Sexual assault and what’s wrong with Parliament

House of Commons - Credit: Flickr \ UK Parliament

Dawn Butler says the disdain for women calling out male misogyny indicates the problem

The thing about International Women’s Day is that it gives us the opportunity to say, we are still not there yet. I’m done with saying “look how far we’ve come”. Sadly, we have been drip-fed horrible stories about sexual assault over the last few years. Still, I was surprised that I wasn’t surprised that some of these horrendous acts came from people that I share a workplace with: The House of Commons.

Misogyny and abuse is a problem throughout society and we must tackle it urgently – but how can we possibly hope to do that effectively if we cannot even get our own house in order? The list seems endless. There has been a string of MPs found guilty of sexual assaults in recent times, and at one time there was an alleged 56 MPs accused of sexual misconduct, according to the Sunday Times. I condemn every single case of abuse – no matter the political stripes.

Then there was the Tory MP who resigned after watching pornography in the Commons. He initially claimed he was looking for tractors after he was spotted viewing X-rated material by colleagues. But instead of praising the MPs who called out this appalling behaviour, Boris Johnson’s deputy chief of staff at the time allegedly criticised the female Tory MPs who exposed Neil Parish for watching porn in Parliament, according to The Times. This disdain for women calling out male wrongdoing is indicative of what is wrong in Parliament and society. More often than not, these acts of sexual misconduct feature an unbalanced power dynamic. For example, the person assaulted is an aide or works in catering.

It is shocking that unless an MP resigns, they can keep their job until the electorate kicks them out or they get a jail sentence under recall rules. The reason why Parliament has this problem is because it has never been properly dealt with. Those being abused or those offended are typically not supposed to have a voice and they are not supposed to be empowered. But we must change this.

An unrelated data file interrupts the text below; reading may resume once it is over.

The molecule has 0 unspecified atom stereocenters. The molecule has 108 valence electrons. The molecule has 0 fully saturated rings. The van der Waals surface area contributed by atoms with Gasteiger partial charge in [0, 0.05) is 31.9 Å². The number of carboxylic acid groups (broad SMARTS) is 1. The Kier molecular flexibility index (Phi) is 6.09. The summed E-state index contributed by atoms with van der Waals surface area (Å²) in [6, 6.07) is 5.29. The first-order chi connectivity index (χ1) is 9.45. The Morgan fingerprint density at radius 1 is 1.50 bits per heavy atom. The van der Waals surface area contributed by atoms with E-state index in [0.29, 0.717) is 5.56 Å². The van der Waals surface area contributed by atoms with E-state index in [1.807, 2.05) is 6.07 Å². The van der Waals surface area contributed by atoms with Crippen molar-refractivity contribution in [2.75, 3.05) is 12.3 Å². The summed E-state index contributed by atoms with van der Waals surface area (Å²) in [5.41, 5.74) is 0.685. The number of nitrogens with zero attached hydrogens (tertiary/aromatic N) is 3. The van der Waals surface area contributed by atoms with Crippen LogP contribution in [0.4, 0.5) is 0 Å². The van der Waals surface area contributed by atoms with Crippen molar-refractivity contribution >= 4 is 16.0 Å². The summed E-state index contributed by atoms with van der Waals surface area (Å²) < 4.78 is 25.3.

The politics of silence is not new, and oppression is not new. When I first entered Parliament, I was stunned that as an MP, we were given no training on how to be managers. Some MPs have never been managers and didn’t know how to do the basics – like fair recruitment. Some MPs still fail to do staff appraisals, which is a tool that provides feedback and aims to improve working practices. As a trade unionist, I thought this to be neglectful. So I sat on the temporary Modernisation Committee (which has since ceased) to help change how Parliament worked. As a committee we introduced official mentoring from the house authorities so that new MPs learnt the proper way of doing things and bad practices discouraged. We wanted to ensure Parliament was fit for purpose. There were, however, some people on that committee who didn’t want things to change, and it was a constant battle. One MP told me that he had to get his wife into a Parliamentary position because she was worried what he was getting up to! Because of my work on the committee and my work in equalities, I was keen to sit on the new committee to set up the Independent Complaints and Grievances Scheme – I worked tirelessly with many others to do it.

We created a new, stronger and independent complaints system, to promote better behaviour and improve the culture of Parliament. I am proud of what we achieved, and I know this has made a positive difference to the culture around Westminster; it changes the power dynamic, as people’s identity is kept confidential while the investigation takes place. As more and more people find their voice, this government is using legislation to restrict the right to protest because they seemingly do not want people standing up for their rights. The attacks on trade unions are to prevent you from complaining about your working conditions. The showing of ID cards for voting is to discourage you from voting and expressing your discontent. We need to change the power imbalances, we need to create a safe space for survivors to speak out, and we need to change the people subverting the legal process.

The power imbalances in Parliament are problematic; there is a fear that no one is going to believe a junior aide over a government minister – or the protective ring will crush a subordinate. There are rumours of secret WhatsApp groups here, where young female staffers give tips on which men to avoid on the estate. Speaking up and calling injustice out isn’t easy. But it is necessary if we are going to make society better. Lawmakers cannot be the lawbreakers.

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